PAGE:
Pŵer Dysgu Ysbeidiol – Sut gall un tric syml eich helpu i ddysgu mwy mewn hanner yr amser.

Mae’n swnio’n rhy dda i fod yn wir ond ydy? Ond mae gwyddoniaeth wedi profi dro ar ôl tro bod estyn eich sesiynau dysgu dros gyfnod amser yn ffordd lawer mwy effeithiol o astudio na cheisio gwneud popeth ar yr un pryd.

Hanes Dysgu a Chof

Yn ôl yn y 1880au, dechreuodd gwyddonydd o’r enw Ebbinghaus gynnal cyfres o arbrofion ar effaith amser ar gof. I wneud hyn, ysgrifennodd gannoedd o ‘sillau disynnwyr’ wedi’u trefnu’n grwpiau o 12, a phrofodd ei allu i’w hadalw. Y canlyniad –  na ddylai fod yn syndod i neb –  oedd bod y geiriau disynnwyr wedi dod yn fwy anodd eu cofio gydag amser. Plotiodd ei ganlyniadau ar graff, a galwodd ei ganfyddiadau ‘Cromlin Anghofio’.

Picture of Ebbinghaus

Pe bai Ebbinghaus wedi gorffen ei arbrofion yno, mae’n ddigon tebygol na fyddai neb yn cofio amdano nawr. Ond, drwy gydol ei ymchwil, daeth ar draws rhywbeth sy’n dal i fod yn un o’r darganfyddiadau pwysicaf erioed ym maes dysgu.

Roedd Ebbinghaus am wybod faint o waith byddai angen ei wneud cyn y gallai gofio rhywbeth yn gyson. Darganfu fod angen ailadrodd rhestr o sillau disynnwyr 68 o weithiau cyn y gallai sgorio 100% yn gyson mewn prawf a osododd iddo ei hun wythnos wedyn. Unwaith eto, mae’n debygol nad oes dim byd newydd yno – rydym i gyd yn gyfarwydd â’r syniad bod rhywbeth yn fwy tebygol o aros yn y cof drwy ei ailadrodd dro ar ôl tro.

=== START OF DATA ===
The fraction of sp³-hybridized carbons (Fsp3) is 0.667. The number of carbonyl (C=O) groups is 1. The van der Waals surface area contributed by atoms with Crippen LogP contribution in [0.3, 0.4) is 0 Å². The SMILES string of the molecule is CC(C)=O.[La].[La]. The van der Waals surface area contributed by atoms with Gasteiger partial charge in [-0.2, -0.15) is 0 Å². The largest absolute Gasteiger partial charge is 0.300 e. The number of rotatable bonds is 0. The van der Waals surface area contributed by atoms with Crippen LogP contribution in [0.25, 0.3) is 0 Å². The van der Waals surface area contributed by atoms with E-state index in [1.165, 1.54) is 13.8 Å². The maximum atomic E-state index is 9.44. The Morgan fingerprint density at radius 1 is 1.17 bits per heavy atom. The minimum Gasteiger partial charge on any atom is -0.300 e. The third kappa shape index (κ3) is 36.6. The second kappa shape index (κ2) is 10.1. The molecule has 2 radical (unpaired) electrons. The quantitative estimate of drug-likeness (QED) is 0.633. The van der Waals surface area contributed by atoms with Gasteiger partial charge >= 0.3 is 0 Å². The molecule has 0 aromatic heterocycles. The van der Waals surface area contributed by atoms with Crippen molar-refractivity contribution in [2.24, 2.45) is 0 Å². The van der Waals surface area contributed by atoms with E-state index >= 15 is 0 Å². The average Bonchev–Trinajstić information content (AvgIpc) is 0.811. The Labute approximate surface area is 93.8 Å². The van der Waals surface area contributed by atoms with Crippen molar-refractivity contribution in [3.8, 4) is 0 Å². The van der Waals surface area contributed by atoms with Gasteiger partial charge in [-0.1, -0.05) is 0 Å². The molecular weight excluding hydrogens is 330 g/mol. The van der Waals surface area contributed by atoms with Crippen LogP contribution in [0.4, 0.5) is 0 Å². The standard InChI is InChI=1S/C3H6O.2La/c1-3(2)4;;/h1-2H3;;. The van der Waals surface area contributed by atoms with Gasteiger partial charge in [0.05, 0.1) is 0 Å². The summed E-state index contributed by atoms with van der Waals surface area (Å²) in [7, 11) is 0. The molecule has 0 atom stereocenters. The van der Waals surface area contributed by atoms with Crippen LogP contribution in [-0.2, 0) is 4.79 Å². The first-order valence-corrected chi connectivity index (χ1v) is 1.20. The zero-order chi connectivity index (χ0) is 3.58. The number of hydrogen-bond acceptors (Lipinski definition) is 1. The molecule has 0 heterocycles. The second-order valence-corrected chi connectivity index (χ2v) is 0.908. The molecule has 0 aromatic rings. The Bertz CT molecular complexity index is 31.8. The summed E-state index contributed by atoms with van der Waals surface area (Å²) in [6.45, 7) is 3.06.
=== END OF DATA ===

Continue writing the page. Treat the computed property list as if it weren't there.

Ond, canfu hefyd y gallai sgorio 100% mewn prawf drwy ailadrodd rhywbeth 38 o weithiau yn unig, pe bai’n dosbarthu’r ailadroddiadau hyn dros amser. Felly, er enghraifft, gallai ailadrodd y rhestr 13 o weithiau un diwrnod, 13 o weithiau’r diwrnod nesaf a 12 y diwrnod wedyn. Mae hynny bron hanner yr amser yn astudio, ond canlyniad gwell. A dyna rywbeth a ddylai apelio at bawb!

Mae gwyddoniaeth wedi ymchwilio ymhellach i’r darganfyddiad hwn ac wedi canfod bod ysbeidiau optimaidd ar gyfer dosbarthu eich dysgu. Dywedwn eich bod am ddysgu rhestr o eiriau newydd mewn iaith newydd.

I gael y perfformiad gorau posib, dewch yn ôl at y deunydd rydych am ei ddysgu ar ôl ysbeidiau o un diwrnod, un wythnos, yna un mis.

Pam mae’n gweithio

Mae’n bosib eich bod wedi clywed y syniad o’r blaen – po fwyaf rydych yn meddwl am syniad, mwyaf y caiff ei wreiddio yn eich meddwl. Gallech weld y meddyliau hyn fel llwybrau drwy gae o wair – po fwyaf rydych yn cerdded ar eu hyd, mwyaf sefydledig y byddant.